So, you’ve embarked upon the journey of choosing your IB subjects. Or, you’re wondering how to get the most out of your study time, without going over the same topics too many times. Well, since IB subjects have a lot of content to cover, it can sometimes be easy to get tangled up in what you’ve already learnt, and what you need to revisit.
This is where, for some subjects, the IB works in our favour, providing some overlapping content in multiple subjects. Some of these areas include the following:
Language & Literature + Global Politics/History
I take English Language and Literature, but the intersection of content is the same no matter the language. Group 3 subjects that are heavily based on writing and case studies. This means that they have the best compatibility with subjects similar to Lang & Lit. They can connect to global issues studied throughout the subject, and the 7 key course concepts. The multiple underpinning themes in Group 3 subjects often have counterparts in Lang & Lit. This allows students to draw links between the two subjects.
For example, I take Global Politics and English A – I’ve studied the situation between Ukraine and Russia in both subjects and connected them to each subject. In English A, I linked the non-literary text types of photojournalism and political cartoons to global issue statements, while using bodies of work from photographers covering Russia and Ukraine.
Language & Literature + Language Acquisition
Language & Literature and Language Acquisition may be one intersection that many people wouldn’t expect to see! In Lang & Lit one of the criteria is to study ‘translated works’. These works consists of poems, books, etc., that have been translated from another language. So, the knowledge that a person has from learning another language carries through to interpreting the differences between works.
A language may have a word that can’t be directly translated. Leading to why the poem may not have a rhyming scheme. You would know that because you might have tried to translate words that have no meaning in another language. For instance, ‘off’ doesn’t have a direct translation into French, it’s most commonly translated into the preposition of ‘de’.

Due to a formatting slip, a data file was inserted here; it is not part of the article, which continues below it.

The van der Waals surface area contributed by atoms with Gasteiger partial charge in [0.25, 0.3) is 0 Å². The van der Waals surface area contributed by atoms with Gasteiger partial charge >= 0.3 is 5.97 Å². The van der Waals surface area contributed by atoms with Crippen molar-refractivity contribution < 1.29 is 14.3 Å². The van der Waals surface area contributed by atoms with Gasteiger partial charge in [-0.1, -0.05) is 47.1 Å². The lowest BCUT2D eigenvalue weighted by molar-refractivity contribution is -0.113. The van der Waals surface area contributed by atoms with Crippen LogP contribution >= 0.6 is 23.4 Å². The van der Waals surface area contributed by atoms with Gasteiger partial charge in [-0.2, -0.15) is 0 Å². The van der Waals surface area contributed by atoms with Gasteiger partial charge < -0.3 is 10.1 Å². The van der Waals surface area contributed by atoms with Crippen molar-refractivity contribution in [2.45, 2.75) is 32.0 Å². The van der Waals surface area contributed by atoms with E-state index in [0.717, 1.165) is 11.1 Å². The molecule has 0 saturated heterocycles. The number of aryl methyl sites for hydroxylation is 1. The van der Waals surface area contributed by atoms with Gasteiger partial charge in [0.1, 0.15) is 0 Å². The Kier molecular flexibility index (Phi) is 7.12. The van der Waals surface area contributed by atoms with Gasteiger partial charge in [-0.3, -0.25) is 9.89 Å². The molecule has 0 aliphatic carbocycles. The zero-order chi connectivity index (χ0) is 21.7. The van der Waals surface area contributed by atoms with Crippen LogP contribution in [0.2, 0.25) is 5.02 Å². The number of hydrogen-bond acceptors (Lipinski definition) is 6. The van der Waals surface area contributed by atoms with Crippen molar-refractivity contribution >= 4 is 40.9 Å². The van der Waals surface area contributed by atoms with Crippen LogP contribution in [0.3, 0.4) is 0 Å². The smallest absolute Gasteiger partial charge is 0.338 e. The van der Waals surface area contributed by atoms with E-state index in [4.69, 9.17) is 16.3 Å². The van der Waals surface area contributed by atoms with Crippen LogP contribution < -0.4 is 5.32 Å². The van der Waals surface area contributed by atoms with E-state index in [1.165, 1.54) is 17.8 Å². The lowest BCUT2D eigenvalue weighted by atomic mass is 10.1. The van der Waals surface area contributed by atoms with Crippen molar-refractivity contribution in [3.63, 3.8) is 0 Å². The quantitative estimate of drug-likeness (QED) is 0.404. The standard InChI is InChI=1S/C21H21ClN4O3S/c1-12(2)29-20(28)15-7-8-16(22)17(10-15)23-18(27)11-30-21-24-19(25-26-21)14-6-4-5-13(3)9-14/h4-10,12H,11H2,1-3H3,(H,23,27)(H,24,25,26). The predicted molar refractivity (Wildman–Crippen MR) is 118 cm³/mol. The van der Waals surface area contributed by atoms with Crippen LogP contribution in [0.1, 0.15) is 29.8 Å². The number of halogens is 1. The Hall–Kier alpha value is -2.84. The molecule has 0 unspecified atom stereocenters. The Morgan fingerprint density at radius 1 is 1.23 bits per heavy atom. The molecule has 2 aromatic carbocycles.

Design Technology + Mathematics
Mathematics overlaps with Design Technology in various ways. Topic 3.2 is ‘Graphical Modelling’ that uses scale and orthographic drawings, which involves calculating degrees, scaling and measuring dimensions. A potential way that Design Technology can overlap with Mathematics can be in one’s IA (Internal Assessment) for Mathematics.
Biology + Environmental Systems And Societies (ESS)
For the other subjects, they have a broad intersection. However, for Biology and ESS, they have a more specific crossover. Topic 4 in Biology intersects with parts of Topics 2, 3 and 7 in the ESS Course because they have the overlapping features of climate change, biodiversity, and ecosystems. So, since the content in the ESS course is spread out over a couple of topics, to quickly summarise and make connections between topics, one can look at Topic 4 of Biology.
Theatre + EE
Theatre students must write a ‘Director’s Notebook’, in which they choose a theatrical text that they want to explore and research in-depth, then choose parts of the play and decide how to stage them. This work culminates in roughly a 20-page document of their journey. Most theatre students will write a Director’s Notebook in Pre-IB, a practice in DP1 and then a final.
So, what else does thoroughly exploring a research question over a time period and then writing about it sound like? You guessed it – the Extended Essay. Theatre students will be very prepared for their EE’s because of the overlap that means that they write detailed works regularly.
All Subjects + TOK
Finally, TOK. Every subject is designed to make us think outside the box and question what we’ve learnt. So, even though we have dedicated TOK classes, TOK is all around us – making us think about how we know, what we know. That’s what makes TOK the most intersectional subject, you never know when it might pop up! Global Politics mentions conflict throughout the course, so the questioning of the ethics of conflict and war are always very front of mind when thinking of ethics in TOK. For Mathematics, a TOK-related question from my maths textbook is ‘How might knowledge of probability theory affect decisions you make’ – and, you know you’re doing the IB when TOK prompts pop up in your textbooks!
While the IB is a juggling act between 6 subjects and Inner Core as well as extracurriculars, it’s also very manageable with the help of intersections between subjects. I hope this helps to provide an insight into how you can maximise study or prepare for the IB.
You may also like…
- Vaishnavi’s tips on what you should know if you’re going to start IB year 2
- Zeynep’s 3 things you should know before starting the IBDP